Better Late Than Never For A Good Guy And Big Part Of Yankees' Last Great Dynasty

By Sweeny Murti
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Bernie Williams is retiring.

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Yes, that is news. Kind of. I mean, do you know how many things have happened since Bernie last played a major league game on October 7, 2006?

Mike Trout was in high school. Hank Aaron was the all-time home run leader. There was no such thing as an iPhone!

Good for Bernie, for finally coming to grips with it. Well, almost. He won’t actually sign the papers and say the ‘R’ word until this Friday at Yankee Stadium. Yes, it was hard for him—his retirement came about in much the same way that Don Mattingly’s did. The contract ended, the Yankees went in another direction, and neither one played for another team ever again. It took Mattingly about a year to make that decision. It took Bernie nine years.

Nine years!

He’s certainly been busy. Bernie has put out some quality music, been quite visible too—whether it’s at Boomer & Carton charity games, throwing out the occasional first pitch (as he will Friday night when the Yankees host the Mets), or at his annual charity event for the Hillside Food Outreach (www.hillsidefoodoutreach.org), where Bernie entertains with both his music and his baseball stories to help raise money for the program that feeds hungry families in the Hudson Valley.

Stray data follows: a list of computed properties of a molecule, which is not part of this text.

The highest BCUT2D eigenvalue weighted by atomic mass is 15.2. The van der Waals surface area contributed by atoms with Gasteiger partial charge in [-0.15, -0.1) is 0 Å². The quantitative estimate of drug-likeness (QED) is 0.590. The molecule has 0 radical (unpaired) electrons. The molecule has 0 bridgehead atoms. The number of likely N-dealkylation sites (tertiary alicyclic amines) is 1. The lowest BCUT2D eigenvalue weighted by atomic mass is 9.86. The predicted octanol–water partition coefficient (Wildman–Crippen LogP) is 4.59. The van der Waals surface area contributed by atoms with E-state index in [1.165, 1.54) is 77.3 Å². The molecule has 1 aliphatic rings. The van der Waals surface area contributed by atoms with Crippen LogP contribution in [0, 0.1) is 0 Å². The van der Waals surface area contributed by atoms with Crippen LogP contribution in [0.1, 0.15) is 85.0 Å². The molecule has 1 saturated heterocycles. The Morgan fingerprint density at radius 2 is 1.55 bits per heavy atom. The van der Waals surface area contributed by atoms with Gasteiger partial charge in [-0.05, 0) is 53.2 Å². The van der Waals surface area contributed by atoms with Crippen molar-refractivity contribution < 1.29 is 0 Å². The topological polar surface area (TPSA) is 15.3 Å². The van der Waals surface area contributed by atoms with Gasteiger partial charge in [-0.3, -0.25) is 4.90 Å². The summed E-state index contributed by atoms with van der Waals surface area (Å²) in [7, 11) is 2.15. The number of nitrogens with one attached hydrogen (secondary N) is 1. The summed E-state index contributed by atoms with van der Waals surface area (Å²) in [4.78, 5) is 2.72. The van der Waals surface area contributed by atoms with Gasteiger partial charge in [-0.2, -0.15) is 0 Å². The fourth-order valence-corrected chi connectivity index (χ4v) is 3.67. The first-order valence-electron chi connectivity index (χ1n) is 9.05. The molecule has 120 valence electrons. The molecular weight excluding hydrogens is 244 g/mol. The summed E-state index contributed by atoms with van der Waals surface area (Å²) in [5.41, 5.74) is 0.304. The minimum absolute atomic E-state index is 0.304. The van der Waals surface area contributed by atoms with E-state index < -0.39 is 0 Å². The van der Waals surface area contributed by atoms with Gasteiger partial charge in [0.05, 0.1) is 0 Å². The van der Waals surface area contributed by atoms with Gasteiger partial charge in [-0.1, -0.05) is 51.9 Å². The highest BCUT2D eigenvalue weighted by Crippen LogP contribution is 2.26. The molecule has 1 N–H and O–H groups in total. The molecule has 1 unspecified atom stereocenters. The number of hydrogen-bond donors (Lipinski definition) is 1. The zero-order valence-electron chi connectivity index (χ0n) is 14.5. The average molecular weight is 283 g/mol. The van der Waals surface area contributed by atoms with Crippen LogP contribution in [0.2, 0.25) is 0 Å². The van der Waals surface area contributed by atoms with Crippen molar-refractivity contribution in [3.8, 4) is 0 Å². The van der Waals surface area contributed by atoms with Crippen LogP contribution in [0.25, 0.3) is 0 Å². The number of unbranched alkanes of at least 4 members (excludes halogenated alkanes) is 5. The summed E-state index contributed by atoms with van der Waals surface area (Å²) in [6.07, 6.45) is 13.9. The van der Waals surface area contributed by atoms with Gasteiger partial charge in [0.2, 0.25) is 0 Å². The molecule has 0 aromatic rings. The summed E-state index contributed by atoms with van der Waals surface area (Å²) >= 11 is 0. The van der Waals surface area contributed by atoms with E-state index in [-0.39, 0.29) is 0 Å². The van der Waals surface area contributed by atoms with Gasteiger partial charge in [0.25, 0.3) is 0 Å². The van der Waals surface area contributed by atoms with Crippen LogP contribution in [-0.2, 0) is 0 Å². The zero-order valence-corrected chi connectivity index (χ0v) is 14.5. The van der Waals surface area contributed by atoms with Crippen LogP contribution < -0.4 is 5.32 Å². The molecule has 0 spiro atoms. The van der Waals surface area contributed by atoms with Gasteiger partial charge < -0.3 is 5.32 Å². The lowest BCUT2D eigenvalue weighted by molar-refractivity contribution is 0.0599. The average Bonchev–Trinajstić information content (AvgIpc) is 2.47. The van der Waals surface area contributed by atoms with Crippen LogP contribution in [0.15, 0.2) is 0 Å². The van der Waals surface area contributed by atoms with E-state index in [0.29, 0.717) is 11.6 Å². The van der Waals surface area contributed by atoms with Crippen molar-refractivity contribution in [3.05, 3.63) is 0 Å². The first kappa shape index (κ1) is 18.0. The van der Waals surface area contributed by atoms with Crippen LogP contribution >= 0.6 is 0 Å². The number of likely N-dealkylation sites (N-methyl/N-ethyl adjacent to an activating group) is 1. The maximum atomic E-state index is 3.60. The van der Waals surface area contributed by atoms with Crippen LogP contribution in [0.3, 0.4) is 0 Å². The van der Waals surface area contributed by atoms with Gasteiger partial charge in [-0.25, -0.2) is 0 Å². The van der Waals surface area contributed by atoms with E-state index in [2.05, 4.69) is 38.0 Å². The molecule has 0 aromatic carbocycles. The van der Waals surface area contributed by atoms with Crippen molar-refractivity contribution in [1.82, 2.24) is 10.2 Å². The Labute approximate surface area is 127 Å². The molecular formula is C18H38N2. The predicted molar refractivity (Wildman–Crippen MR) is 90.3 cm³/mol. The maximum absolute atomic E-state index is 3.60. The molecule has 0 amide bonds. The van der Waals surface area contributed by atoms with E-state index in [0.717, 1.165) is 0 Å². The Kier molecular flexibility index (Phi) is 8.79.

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Bernie Williams with WFAN's Boomer & Carton in 2010 (Photo by Al Dukes/WFAN)

Bernie Williams with WFAN’s Boomer & Carton in 2010 (Photo by Al Dukes/WFAN)

I’ve had the honor of taking part in many of those events with Bernie over the near-decade since his last game. The reaction he gets — it gets bigger and louder every year, it seems. He’s been a fan favorite for a long time for many reasons: his on-field success, his humility, his philanthropy. He’s been busy so it’s hard to find Bernie sometimes, which is maybe another reason why the Yankees couldn’t get him to officially retire until now.

But Bernie now resides in that category of ex-Yankees who bring the house down at Old-Timers’ Day and similar events. He is part of the last great dynasty. He is one of those players that 30- and 40-somethings tell their kids they watched when they were young. He was not Mickey Mantle or Joe DiMaggio great. But he’s part of what made the Yankees great the last time they were a great team.

Bernie Williams

Bernie Williams (Photo by Jonathan Daniel/Getty Images)

The joke around the Yankees was always that Bernie moved at his own pace. The last nine years go a long way in proving that.

It’s over now, Bernie. Welcome to retirement. I hope you can actually say the word on Friday.

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Follow Sweeny Murti on Twitter: @YankeesWFAN